- If your child is school-aged, you could say, "We don’t hit. It’s important that we keep our hands to ourselves. Next time, use your words. You’re going to spend the rest of the evening in your room so you have time to think about what you did."
- For a teen, say something like: "We don’t lie in this family. I’m really hurt that you deceived me, and I’m worried you could put yourself in an unsafe situation. You’re grounded for the next two weeks."
- 5Teach your child how to listen to others. Your child learns how to have conversations by practicing with you and by watching you converse with people. Start by taking turns talking and listening to each other. Then, create opportunities for your child to watch you speak with other adults. When your child is being a good listener, praise them for doing such a great job.XResearch source
- You could say, "I noticed that you did a great job listening to Grandma’s story today. I’m really proud of you," or "Your teacher says you listened well in class today. Great job!"
- 6Praise them when they help someone. Encourage your child to act kindly to others. In time, this can help them overcome some of their narcissistic tendencies. You might compliment them for:XResearch source
- Helping you with a chore.
- Assisting a sibling.
- Showing affection.
- Saying "thank you."
- Apologizing for a mistake.
- 7Set boundaries with your child. Your boundaries are what you’re willing to do for someone, as well as what you won’t do. When it comes to your child, you’d probably go to the ends of the earth for them. At the same time, they might make unreasonable requests sometimes, such as asking for a really expensive item. Establish boundaries with your child by setting some expectations. Say something like:
- "I’m not going to talk to you when you’re yelling. I’ll respond when you speak calmly."
- "It’s not okay for you to call your sister names. If you do, I’m going to take away a privilege."
- "I’m not going to buy you a toy while we’re grocery shopping."
- 8Confront their sense of entitlement. A narcissistic child thinks they’re entitled to attention, accolades, and material items. They expect everyone to cater to their whims and will lash out if someone says, "no."XTrustworthy SourceHelpGuideNonprofit organization dedicated to providing free, evidence-based mental health and wellness resources.Go to source Calmly tell your child that everyone is special in their own way, but no one gets everything that they want. Moving forward, tell them "no" when it’s appropriate.
- When you won’t buy them a toy, they might throw a tantrum. You could say, "I understand why you’re upset, but we’re not here for toys. Sometimes we can’t have what we want right away."
- When they lose a sports game, they could react angrily. You could say, "Losing is frustrating, but it’s something we all experience. What’s important is having fun and doing your best. I’m proud of you for playing."
- Expect your child to react angrily when you say "no," at least at first. It’ll take them time to get used to it.
- 9Sandwich criticisms between compliments. Narcissists really struggle with criticism and typically get angry. To soften the blow, tell your child something they did well first. Additionally, say something nice afterwards. Your child may still get upset, but the compliments will make it easier for them to accept their faults.XResearch source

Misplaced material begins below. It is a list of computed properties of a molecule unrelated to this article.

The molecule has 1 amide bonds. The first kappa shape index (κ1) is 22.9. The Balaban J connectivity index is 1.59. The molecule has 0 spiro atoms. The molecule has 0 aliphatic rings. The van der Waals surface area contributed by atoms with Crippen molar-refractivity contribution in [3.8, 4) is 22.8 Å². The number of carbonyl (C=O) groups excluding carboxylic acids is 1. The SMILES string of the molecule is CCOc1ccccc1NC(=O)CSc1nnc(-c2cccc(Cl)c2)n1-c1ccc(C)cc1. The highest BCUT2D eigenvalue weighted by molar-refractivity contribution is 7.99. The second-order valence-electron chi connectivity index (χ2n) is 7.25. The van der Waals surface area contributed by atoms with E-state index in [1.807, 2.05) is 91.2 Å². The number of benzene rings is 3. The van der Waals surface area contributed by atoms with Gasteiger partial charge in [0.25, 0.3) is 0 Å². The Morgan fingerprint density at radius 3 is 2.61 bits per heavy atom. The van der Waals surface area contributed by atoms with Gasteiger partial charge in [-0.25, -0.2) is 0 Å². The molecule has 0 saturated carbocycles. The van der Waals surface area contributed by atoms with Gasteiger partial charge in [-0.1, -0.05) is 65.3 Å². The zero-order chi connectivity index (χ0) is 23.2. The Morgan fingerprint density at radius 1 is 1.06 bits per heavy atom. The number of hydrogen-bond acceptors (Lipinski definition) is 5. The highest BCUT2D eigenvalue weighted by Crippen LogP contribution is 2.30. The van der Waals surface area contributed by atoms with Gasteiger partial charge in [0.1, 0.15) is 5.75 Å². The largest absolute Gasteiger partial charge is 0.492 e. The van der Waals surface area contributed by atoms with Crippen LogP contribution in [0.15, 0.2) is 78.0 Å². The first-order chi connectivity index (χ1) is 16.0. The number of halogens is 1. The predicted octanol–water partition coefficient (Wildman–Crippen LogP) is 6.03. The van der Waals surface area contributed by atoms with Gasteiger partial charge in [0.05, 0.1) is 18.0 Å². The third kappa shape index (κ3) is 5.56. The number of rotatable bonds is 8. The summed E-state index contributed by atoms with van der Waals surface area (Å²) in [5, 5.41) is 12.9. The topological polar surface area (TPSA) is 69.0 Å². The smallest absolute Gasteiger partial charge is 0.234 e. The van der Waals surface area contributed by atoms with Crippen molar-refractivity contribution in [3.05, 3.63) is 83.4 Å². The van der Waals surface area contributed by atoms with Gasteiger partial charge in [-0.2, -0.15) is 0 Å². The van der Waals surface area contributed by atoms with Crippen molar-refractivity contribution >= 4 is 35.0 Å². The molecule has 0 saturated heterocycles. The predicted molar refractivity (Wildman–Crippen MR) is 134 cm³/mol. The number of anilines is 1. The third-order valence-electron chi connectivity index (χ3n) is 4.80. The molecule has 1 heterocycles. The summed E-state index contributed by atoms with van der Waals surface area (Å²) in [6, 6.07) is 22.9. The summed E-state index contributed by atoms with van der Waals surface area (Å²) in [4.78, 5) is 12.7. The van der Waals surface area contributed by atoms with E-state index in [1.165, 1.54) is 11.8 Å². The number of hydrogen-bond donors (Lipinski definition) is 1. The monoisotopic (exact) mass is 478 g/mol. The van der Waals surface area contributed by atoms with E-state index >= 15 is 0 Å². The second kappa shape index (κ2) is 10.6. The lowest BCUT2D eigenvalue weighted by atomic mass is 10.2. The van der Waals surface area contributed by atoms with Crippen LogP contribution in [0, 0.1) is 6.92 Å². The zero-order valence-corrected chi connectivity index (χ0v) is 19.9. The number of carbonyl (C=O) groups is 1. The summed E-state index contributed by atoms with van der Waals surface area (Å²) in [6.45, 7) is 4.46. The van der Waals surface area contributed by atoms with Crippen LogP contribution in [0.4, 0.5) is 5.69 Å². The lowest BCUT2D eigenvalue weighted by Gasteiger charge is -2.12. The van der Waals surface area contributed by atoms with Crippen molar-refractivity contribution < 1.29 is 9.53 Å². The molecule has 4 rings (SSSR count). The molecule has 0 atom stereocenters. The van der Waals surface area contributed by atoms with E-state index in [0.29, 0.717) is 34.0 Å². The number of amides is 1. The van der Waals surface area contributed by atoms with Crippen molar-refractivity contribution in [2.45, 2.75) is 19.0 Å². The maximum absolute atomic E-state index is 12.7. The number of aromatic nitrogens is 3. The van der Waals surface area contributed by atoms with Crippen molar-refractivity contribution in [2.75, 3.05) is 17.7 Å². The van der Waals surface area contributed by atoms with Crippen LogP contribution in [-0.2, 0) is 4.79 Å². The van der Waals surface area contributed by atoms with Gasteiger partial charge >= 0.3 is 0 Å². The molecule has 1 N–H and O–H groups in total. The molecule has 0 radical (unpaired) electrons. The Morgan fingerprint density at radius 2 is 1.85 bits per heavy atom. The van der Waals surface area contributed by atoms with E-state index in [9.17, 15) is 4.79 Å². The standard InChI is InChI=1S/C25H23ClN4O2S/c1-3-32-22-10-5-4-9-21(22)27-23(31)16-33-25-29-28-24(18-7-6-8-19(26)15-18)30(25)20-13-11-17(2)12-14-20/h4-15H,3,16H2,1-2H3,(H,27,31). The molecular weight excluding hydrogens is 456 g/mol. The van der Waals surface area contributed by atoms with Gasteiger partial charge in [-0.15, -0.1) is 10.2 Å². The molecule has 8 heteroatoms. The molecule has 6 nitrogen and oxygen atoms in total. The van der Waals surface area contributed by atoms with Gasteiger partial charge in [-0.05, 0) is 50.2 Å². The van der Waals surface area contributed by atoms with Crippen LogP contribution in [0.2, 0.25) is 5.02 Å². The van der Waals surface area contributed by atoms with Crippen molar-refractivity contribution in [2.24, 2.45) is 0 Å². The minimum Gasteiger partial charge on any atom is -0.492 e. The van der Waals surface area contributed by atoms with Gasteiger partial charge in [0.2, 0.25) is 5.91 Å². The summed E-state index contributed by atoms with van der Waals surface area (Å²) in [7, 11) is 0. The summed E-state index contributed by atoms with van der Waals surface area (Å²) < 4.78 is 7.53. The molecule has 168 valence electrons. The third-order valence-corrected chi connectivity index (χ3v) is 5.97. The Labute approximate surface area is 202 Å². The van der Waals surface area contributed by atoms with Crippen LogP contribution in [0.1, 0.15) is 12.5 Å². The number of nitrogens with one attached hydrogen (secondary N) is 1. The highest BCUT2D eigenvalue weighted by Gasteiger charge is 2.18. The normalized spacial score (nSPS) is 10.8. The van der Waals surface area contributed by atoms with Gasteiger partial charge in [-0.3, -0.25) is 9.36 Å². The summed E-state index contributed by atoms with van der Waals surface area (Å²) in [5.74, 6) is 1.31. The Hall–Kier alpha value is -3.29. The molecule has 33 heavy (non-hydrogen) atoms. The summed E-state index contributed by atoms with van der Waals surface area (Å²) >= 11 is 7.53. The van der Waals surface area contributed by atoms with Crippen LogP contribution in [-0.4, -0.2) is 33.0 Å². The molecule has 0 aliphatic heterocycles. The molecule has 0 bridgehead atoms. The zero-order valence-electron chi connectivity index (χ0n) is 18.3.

- "You did a great job cleaning your room today. On the other hand, I noticed you didn’t do your homework. You’re so smart, so I don’t want you to get a zero on the assignment."
- "You played a great game today. However, it was rude to tease the other team. You really hurt their feelings. You’re so smart, I’m sure you could come up with something nice to say."
- 10Take your child to therapy. A good therapist can help your child understand their behavior and make positive changes in their life. They’ll learn how to relate better to others, how to make friends, and how to develop a healthy self-esteem. Choose a child therapist with experience in treating Narcissistic Personality Disorder.XTrustworthy SourceMayo ClinicEducational website from one of the world's leading hospitalsGo to source Additionally, make sure your child feels comfortable with them.
- 11Practice self care to help you cope with your struggle. Parenting a narcissistic child can be very stressful, so make yourself a priority. To start, get proper sleep, eat well, and exercise. Additionally, do things that feel good to you, like playing with your pet or taking a bath.XResearch source You deserve to by happy.
- Set aside some time just for you. You may be able to relax at night after the kids go to bed. Alternatively, ask someone to babysit your child so you can have a few hours to treat yourself.
- Stay strong if your child pushes back when you try to address their narcissistic behaviors. It’s totally normal for a narcissist to pull away or make new demands when they’re confronted.XTrustworthy SourceHelpGuideNonprofit organization dedicated to providing free, evidence-based mental health and wellness resources.Go to source
- Ask for help! Parenting is hard enough, but it can be even more difficult when you’re learning how to cope with a narcissistic child.
- Consider family therapy to help everyone understand NPD and how to cope with it. A good therapist can help you all live a happier life.